OT: Madrid Rio – Madrid Riverside Park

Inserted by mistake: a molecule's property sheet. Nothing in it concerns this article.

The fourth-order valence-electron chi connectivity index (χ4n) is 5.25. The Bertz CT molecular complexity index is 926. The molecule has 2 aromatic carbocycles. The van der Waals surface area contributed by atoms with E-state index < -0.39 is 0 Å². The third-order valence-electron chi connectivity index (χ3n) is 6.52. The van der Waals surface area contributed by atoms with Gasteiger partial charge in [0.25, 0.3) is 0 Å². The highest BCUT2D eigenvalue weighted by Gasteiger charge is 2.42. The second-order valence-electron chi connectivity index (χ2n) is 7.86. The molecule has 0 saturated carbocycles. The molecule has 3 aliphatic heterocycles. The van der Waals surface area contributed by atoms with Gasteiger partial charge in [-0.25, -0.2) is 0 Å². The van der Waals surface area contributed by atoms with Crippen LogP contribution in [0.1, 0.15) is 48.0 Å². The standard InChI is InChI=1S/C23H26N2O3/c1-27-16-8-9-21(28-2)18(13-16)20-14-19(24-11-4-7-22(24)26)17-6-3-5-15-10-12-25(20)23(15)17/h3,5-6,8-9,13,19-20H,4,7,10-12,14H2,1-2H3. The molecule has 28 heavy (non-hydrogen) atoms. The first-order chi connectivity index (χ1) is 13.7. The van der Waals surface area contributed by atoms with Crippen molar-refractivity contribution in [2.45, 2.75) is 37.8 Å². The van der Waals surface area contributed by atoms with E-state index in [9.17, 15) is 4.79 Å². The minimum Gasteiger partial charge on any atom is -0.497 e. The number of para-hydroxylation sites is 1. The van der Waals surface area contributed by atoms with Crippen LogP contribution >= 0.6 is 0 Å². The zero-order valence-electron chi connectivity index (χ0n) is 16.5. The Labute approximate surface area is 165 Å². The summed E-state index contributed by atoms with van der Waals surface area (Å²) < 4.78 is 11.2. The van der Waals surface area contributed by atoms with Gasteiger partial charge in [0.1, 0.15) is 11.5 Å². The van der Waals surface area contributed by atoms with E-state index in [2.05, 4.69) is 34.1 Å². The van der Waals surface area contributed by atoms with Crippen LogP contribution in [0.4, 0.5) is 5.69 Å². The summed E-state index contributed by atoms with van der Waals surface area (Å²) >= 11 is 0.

From the origins of the city, the people of Madrid have gone to the banks of the Manzanares river on their holidays. The prime example of that is the Pradera de San Isidro, a prairie that fills up every year with people dressed in traditional costumes as part of the local festivals. However, in the last few decades, the intense traffic in the area meant that the city started to turn its back to the river and nobody went walking on its banks. Recently, the City Council inverted this trend: it drove the road underground (in a project that was not exempt of controversy, both due to its environmental and financial costs) in order for vegetation to take its place. The result was a new space for leisure, sports and family, which goes from end to end of the city for more than 6 miles, accompanying the banks of the river and bathing the districts of Casa de Campo, Usera, Príncipe Pío, Puerta del Ángel, Latina, Carabanchel and Arganzuela. The route can be done by foot or by bicycle and numerous children’s play areas, basketball courts, football pitches, tennis courts and BMX and skating areas have been set up there. There are even places to play bowls, a tradition deeply rooted in Spanish culture. Madrid Río has also renovated some of the oldest bridges, such as the Puente de la Reina Victoria, Puente del Rey, Puente de Segovia or Puente de Toledo, also creating new ones such as Canogar, Perrault or Pasarela Nube. A total of 33 bridges that link both banks allowing for cars and pedestrians to cross. The project has also made the most of the existence of historical gardens on the banks of the Manzanares river, such as the gardens of Campo del Moro, San Isidro, Arganzuela and Tierno Galván. (Information borrowed from Hotel Puerta de Toledo)








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